3 Sentence Email Rule – Except in rare circumstances, I never respond in email with more than 3 sentences. If something warrants a longer response I’ll say, “See me Sunday” or “Bring this up at staff meeting.”
Once a month I post for Rookie Preacher here’s my latest post, “How To Change A Board Members Perspective”.
“Send each board member a note saying, “At our next meeting I need you to please bring a roll of paper towel and cleaning spray.” When everyone shows up take them to the nursery and clean the toys in the room as you have your meeting. Can you imagine them sitting around on the nursery floor, legs crossed surrounded by Lego? Great sight isn’t it?” How To Change A Board Members Perspective
Originally posted 2016-04-06 07:00:38. Republished by Blog Post Promoter
What is a disciple?
Every two weeks I meet with a couple of Pastor friends. We have been working through material from Lifeway Resources and the heart of all our conversations is our desire to see people grow as disciples. In a world of great distractions, sporadic church attendance and less Scriptural knowledge it’s quite a challenge. None of us are happy with our discipleship process which brings me to this statement which I read last week:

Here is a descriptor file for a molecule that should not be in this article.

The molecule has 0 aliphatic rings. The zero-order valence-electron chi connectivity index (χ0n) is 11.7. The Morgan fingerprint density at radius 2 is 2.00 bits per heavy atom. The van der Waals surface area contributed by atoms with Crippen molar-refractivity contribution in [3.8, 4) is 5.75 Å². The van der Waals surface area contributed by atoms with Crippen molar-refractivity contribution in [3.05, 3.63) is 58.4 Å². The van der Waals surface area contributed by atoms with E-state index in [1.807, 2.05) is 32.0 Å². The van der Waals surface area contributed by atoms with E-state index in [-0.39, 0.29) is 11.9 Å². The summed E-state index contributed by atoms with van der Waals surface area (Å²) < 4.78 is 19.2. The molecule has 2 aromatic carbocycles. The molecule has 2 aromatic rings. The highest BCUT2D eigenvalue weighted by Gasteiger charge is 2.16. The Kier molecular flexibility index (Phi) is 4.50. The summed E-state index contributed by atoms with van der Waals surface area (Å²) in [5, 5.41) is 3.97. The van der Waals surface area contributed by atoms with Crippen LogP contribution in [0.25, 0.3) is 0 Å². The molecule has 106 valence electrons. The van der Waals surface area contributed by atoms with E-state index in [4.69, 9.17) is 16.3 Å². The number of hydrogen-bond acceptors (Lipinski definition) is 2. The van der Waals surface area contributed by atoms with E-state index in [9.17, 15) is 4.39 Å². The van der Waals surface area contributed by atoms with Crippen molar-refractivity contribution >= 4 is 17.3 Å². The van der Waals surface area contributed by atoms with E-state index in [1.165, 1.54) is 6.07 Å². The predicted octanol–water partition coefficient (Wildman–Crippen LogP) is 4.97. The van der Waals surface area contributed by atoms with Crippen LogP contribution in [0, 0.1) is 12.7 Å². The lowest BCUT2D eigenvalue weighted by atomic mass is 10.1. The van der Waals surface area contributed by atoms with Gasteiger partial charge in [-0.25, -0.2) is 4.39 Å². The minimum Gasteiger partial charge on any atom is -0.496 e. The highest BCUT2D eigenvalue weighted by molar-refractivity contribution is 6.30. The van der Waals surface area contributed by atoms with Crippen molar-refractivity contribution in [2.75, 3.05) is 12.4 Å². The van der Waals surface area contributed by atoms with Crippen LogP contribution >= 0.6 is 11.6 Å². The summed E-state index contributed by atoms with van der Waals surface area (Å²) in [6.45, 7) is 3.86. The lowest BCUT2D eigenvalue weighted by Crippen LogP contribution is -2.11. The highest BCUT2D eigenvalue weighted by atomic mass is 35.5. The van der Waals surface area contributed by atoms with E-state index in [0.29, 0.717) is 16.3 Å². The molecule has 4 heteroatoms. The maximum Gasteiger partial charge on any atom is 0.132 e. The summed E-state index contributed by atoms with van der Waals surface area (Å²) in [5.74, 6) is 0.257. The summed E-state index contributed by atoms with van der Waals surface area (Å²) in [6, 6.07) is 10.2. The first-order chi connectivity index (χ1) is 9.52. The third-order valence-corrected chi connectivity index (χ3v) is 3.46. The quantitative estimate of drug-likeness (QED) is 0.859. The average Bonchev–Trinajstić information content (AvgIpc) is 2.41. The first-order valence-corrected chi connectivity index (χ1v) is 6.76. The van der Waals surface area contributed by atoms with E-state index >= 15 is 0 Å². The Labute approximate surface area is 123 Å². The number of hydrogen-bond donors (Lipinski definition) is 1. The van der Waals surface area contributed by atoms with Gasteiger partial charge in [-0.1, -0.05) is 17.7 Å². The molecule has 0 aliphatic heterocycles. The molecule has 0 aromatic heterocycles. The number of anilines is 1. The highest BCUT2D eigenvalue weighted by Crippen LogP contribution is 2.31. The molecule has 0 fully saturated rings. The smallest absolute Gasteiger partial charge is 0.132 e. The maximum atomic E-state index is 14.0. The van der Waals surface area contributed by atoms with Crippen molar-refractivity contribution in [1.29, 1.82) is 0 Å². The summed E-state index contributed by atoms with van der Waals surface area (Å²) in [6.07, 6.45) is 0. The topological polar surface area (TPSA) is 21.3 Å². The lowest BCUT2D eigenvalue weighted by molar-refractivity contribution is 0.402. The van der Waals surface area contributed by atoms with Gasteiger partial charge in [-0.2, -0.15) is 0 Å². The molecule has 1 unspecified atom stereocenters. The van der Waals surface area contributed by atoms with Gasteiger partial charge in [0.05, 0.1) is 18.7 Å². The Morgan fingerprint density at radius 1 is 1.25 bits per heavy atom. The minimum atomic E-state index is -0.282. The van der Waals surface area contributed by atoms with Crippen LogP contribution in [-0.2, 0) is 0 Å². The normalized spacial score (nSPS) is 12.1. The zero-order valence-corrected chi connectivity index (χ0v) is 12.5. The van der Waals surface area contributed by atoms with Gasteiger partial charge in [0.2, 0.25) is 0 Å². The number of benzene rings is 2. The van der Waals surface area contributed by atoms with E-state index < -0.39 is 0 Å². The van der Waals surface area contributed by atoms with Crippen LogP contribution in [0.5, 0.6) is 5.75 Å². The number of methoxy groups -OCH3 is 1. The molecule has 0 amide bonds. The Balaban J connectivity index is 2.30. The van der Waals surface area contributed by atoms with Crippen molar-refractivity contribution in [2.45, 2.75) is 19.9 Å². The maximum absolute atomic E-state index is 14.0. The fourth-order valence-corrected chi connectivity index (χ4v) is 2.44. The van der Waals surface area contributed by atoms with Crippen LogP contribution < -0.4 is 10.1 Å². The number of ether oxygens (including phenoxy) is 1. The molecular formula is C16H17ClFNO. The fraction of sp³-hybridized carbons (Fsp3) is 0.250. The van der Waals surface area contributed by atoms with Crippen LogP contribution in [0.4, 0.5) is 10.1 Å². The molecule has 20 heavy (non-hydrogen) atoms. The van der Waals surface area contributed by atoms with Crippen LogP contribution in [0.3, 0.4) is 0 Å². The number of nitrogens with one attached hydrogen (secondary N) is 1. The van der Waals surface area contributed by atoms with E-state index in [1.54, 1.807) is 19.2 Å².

“For a Church to be deficient in discipleship is to be deficient in its fundamental reason for existence. If an organization is careless in its core reason for existence, it doesn’t matter if the organization excels at other things.” (Transformational Discipleship)
There’s a wake up call for you!!!!
Jesus said; “What will it benefit a man if he gains the whole world yet loses his life?” (Matthew 16:26)
What benefit is there in having a “rockin” church but lose on discipleship?
You’ve probably heard it said that business evaluation begins with two questions:
Our business is making disciples, plain and simple.
How’s business? Now that’s another question.
I see people in our congregation concerned about sharing their faith with family and friends. I see the “one another’s” being practiced as regular part of our church life. But when it comes to having a specific plan as to how you grow as a disciple in our church we in the words of the above quote are “deficient”.
We have plans in place to begin to rectify the situation and we are not looking at a short term fix but a system overhaul that will bring unity to our efforts and provide a path forward.
“Therefore go and make disciples of all nations, baptizing them in the name of the Father and of the Son and of the Holy Spirit, and teaching them to obey everything I have commanded you. And surely I am with you always, to the very end of the age.” (Matthew 28:19-20)